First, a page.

Leadership Tip – Adore Them

Adoring people moves them forward more powerfully than pushing them because you’re uncomfortable with where they’re at today.

The pushing comes through and then what you’ve taught someone more than anything is how to push back on you.

When you adore someone, you give them space to look on their own at areas to improve, because there’s nothing wrong. You can adore and offer learning, offer standards, offer consequences, for the sake of development, but once you push from your own discomfort, you’ve lost them, they’ve lost awareness of whatever better intentions you had and at best, maybe they’ll succeed to spite you. At worst, you’ve seen what happens…

Hurt is Complicated

There’s the hurt that is happening now and there’s also what we do with the belief called “I am hurt”, which is mainly from the past coming into the present.

What really complicates the process of distinguishing whether we are holding a belief that we are hurt is that this belief comes up most prominently when we are triggered by something happening in the present. We are feeling both the present hurt and the past hurts simultaneously. When we feel something, we think feelings make something exclusively real and much more than a belief. So we may ignore the value of discovering if we have a belief, too, that we can do something about, as well as something that hurts right now. I am hurt is nearly synonymous with I am not safe. It makes sense. In the short term, the safest you can be is to relate to something that hurts as real. You’ll probably fight or flee and get away. When we look at the cumulative impact of what we do with the belief that we are hurt, the illusion of safety disappears.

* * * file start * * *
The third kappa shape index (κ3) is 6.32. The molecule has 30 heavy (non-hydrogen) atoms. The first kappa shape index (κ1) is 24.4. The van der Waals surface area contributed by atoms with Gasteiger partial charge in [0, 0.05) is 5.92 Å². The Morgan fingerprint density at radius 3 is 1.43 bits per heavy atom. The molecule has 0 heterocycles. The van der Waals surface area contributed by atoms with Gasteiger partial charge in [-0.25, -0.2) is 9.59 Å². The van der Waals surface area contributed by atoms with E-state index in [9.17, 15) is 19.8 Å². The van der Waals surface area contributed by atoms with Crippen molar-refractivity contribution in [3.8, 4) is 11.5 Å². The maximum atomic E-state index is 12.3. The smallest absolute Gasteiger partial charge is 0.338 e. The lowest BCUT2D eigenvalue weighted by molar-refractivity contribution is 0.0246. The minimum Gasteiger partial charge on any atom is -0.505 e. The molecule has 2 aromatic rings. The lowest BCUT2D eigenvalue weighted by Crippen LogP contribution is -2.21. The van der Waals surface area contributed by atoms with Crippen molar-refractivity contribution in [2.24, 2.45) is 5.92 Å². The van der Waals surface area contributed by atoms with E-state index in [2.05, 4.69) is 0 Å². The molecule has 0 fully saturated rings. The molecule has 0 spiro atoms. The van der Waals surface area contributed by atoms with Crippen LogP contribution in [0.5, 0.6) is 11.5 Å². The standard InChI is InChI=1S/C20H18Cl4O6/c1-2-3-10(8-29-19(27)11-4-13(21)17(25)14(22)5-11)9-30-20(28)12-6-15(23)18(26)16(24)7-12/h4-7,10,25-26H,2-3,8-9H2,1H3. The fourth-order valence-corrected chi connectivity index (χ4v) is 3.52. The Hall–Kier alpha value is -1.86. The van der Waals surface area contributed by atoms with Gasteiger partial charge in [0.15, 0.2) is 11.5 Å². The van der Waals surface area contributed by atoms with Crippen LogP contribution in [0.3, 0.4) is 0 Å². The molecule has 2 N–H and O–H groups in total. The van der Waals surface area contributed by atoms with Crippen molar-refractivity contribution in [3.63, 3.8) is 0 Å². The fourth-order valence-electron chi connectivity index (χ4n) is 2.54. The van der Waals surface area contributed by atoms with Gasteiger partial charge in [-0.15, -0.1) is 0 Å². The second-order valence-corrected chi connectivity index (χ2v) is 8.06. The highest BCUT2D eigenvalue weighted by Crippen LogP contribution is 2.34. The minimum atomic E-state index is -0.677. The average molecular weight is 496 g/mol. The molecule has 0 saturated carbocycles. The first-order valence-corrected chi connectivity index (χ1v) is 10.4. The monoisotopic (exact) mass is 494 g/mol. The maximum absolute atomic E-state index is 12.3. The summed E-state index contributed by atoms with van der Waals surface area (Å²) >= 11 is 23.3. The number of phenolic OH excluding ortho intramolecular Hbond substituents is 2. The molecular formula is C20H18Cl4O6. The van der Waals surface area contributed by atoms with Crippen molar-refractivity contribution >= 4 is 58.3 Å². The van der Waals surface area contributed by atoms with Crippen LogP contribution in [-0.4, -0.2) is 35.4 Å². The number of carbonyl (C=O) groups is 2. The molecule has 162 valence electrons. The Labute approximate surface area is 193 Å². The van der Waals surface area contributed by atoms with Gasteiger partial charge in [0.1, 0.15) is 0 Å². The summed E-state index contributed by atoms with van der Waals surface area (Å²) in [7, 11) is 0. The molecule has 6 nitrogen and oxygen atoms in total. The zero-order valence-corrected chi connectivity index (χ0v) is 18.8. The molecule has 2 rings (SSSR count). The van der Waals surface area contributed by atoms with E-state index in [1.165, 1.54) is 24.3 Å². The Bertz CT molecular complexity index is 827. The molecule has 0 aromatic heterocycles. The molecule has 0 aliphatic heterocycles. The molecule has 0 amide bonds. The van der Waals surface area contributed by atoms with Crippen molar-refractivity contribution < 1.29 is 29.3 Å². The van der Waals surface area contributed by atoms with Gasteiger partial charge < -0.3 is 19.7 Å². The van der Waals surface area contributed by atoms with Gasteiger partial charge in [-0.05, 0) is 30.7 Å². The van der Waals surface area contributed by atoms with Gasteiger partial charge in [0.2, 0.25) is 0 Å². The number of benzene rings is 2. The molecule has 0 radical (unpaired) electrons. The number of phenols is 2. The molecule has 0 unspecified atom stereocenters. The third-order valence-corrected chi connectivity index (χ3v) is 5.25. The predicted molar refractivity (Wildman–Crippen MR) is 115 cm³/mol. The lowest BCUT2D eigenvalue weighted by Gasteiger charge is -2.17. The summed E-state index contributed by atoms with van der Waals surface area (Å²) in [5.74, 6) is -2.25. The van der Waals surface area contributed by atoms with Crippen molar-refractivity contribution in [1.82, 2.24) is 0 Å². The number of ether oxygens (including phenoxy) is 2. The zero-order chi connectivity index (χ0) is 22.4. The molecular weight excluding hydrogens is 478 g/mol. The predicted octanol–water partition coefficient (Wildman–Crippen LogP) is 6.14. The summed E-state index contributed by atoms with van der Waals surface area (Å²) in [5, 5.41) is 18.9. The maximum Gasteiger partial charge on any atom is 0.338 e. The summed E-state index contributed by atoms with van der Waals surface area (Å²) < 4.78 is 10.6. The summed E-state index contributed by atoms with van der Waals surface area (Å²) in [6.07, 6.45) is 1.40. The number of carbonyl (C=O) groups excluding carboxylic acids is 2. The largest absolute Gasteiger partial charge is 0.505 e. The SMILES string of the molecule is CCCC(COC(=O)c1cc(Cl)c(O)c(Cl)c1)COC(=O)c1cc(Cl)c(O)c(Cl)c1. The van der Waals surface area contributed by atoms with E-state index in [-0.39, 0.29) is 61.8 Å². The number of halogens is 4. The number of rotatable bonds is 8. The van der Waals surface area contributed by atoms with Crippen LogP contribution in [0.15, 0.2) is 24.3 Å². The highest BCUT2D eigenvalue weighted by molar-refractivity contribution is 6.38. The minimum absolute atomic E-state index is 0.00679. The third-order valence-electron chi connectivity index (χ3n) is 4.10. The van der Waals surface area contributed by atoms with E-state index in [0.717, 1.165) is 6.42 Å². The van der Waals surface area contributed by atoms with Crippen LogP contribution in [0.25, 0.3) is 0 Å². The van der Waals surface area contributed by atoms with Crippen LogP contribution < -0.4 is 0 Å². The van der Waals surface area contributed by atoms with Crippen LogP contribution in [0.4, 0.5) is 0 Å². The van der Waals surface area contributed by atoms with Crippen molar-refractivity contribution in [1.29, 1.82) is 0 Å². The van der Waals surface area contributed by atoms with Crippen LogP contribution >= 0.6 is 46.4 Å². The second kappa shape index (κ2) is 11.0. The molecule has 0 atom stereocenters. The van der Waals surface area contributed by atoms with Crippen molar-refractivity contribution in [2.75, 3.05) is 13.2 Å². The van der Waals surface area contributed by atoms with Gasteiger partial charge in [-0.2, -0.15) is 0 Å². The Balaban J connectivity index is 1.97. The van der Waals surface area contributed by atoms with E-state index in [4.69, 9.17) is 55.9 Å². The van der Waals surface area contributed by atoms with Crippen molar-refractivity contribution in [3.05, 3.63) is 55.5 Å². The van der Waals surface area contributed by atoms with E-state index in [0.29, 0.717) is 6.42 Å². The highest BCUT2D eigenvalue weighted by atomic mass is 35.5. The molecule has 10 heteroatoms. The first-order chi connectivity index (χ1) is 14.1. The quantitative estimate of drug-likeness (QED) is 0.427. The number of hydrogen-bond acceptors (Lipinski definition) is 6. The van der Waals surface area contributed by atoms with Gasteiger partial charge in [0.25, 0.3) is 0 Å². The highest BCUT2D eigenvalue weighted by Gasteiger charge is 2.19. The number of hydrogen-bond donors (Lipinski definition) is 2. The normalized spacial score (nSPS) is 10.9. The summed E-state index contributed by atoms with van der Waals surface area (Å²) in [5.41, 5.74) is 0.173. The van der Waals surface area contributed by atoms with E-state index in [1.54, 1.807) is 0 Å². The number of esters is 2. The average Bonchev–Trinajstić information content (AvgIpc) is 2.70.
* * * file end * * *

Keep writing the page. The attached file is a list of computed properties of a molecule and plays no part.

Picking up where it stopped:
Many of us who are stuck in the belief that we are hurt, hurt others, often with very little understanding of the impact. When we live with the belief that we are hurt, we may hurt others physically, we may hurt them by withdrawing, we hurt by not being reliable, we hurt by vociferously defending ourselves, we hurt by assuming that others are trying to hurt us and making them wrong, and on…

We may also hurt ourselves by blaming ourselves, not speaking up, holding low opinions of ourselves, accepting a consistent experience of suffering, going along with what we think others want to our own detriment, and on…

Many of those people who are hurting us and who we believe are hurting us, are stuck in the belief called “I am hurt”, too and may be unaware of exactly how they are hurting themselves and others. We’re usually more concerned with feeling hurt, consciously or unconsciously, than taking responsibility for the hurt we may cause. This is both obviously unfortunate and very human. We don’t want this to be true, but sometimes it is where people (and ourselves) are stuck.

I’m not telling you to excuse people and stay in the line of fire. Do not. I’m not telling you to make believe that you’re not in danger if you feel you are. If you are in danger, get out of danger the best you can. It is also not your job to fix someone who has the belief that they are hurt or to talk them out of it. That can be frustrating or dangerous. We all have the tendency to deny or defend our hurt.

I am saying that we could all make use of more compassion, giving it to ourselves and others and receiving compassion, which can be very challenging for those of us who believe we are hurt. Finding our own way out of our belief of hurt is invaluable and challenges us to be both brave and vulnerable. Understanding others’ belief that they are hurt can save us all more hurt. We can see what’s coming and know where it’s coming from and act accordingly.

I choose to work on this in my own life, because I love my family, my clients and myself and honestly, I love everyone (embarrassing, but true). I wanted to live outside of my distortions of feeling hurt that were coming from my past and all of the things I did and said while I was living inside those distortions. Choosing to live outside of “I am hurt” has been a daily challenge which has spurred on a lot of personal growth, success of all sorts and uncovered more and more ways to see how it has affected me, so I can be responsible for it. You don’t need a dramatic story of terrible things that happened in your life to wind up with the belief “I am hurt”.

Like I said, hurt is a complicated topic. There’s very little to take from here and put into use straightway, other than to look at yourself first.  Are you living in the belief “I am hurt”? If you think you are, get supported so you can live outside of it and give it your best effort.